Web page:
How to create a “feedback friendly” environment
Do you believe in continuous improvement? If you do, the foundation for that is to get everyone in your team comfortable at giving and receiving feedback. So, how do you get every one comfortable at giving and receiving feedback? Of course, the person holding the key is you. You have to create an environment that makes your team members:
- Feel safe engaging in feedback sessions.
- Trust the desired key outcome of feedback which is solely for continuous improvement.
- Ready to give as well as receive feedback in compliance with your department’s rules of engagement.
In order to achieve the above, you can consider doing the following:
Establish readiness to engage in a feedback session:You should clearly establish the objectives and rules of engagement for giving and receiving feedback. The main objectives of feedback are to reinforce good behaviors and to rectify bad behaviors. The rules of engagement will include:
- Being open and respectful.
- Focusing on the performance actions / behaviors.
- Avoiding personal attacks.
- Discussing what’s working, what’s not and what should be done differently.
- Agreeing on immediate and future action items to reinforce and/or rectify behaviors.
- Following up on the progress of executions on a periodic basis.
Demonstrate readiness to secure trust from team members:Seeing is believing! Your team members need to see that you are serious about the desired key outcome of feedback is solely for continuous improvement; not a system that is meant to penalize them for poor performances. Hence, you must showcase this passionately. One approach that you can consider is for you to take the lead and launch a feedback campaign on “what you should improve on in the next 30 days”. You can run the campaign as follows:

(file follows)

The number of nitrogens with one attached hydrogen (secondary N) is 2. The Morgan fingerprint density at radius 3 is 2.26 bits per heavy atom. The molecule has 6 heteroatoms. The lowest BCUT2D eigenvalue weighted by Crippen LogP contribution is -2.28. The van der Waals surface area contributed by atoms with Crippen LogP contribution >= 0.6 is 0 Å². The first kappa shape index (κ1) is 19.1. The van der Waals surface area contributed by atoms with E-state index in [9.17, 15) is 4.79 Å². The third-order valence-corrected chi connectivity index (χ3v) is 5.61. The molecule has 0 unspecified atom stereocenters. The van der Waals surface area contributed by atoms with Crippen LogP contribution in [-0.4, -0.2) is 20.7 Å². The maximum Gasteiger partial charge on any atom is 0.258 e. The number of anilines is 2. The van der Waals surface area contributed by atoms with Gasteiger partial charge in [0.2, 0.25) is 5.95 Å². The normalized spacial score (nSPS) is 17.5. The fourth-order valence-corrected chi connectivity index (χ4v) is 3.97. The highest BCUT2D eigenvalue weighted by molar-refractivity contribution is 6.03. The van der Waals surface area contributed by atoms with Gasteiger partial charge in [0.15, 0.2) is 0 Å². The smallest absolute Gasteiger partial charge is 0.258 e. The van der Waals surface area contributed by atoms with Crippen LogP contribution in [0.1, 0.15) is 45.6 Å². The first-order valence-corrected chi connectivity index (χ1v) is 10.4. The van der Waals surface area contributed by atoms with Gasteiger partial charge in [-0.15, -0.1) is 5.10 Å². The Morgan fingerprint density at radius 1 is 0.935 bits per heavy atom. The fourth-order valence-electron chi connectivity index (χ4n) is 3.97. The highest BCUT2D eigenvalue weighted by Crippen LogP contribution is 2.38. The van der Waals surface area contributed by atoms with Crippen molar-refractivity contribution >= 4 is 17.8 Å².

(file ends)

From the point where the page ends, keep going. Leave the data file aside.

- State that your purpose is to seek feedback on what you can improve on in order to serve them better.
- You are committed to deliver on the mutually agreed action items within the next 30 days from the launch date.
- Invite them to give feedback openly and respectfully. Every one must give at least one feedback.
- Capture agreed action items for execution. Pick the top three. Get them to vote.
- Execute on the top three action items.
- Provide weekly update if applicable.
- Regroup 30 days later and demonstrate progress.
Coach team members to give and receive feedback: Upon completion of your campaign (or in parallel during campaign), coach your team members on how to give and receive feedback. Create a few case studies for them to practice. Get them to practice the following step-by-step:
- When giving feedback:
- Focus on the performance action or result, not the person. Never accuse the employee.
- Provide feedback on a timely basis, but not too immediate if any party has strong emotions lingering.
- Provide coaching guidance, but also seek feedback on said guidance.
- Close the feedback session with the salient learning points, so that your team members grow from the experience.
- And when receiving feedback:
- Focus on the main objective of feedback which is to reinforce or rectify behaviour. Do not take it personally.
- Listen well and ask questions when you need clarifications.
- Assume good intentions from the person giving feedback.
- Ask what needs to be done differently.
- Thank the person giving you feedback, summarize your learning points and execute the agreed action items.
Continuously improve the feedback process: Monitor the progress of your feedback process on a periodic basis: either monthly or quarterly, as appropriate to your environment. Take stock of where your department stand in its status to become “feedback friendly”. How comfortable are your team members at engaging in feedback sessions? Do they trust the feedback system that you establish? What should you improve on in the next 30 days? 60 days? or 90 days? Execute the relevant action items and repeat the same process regularly.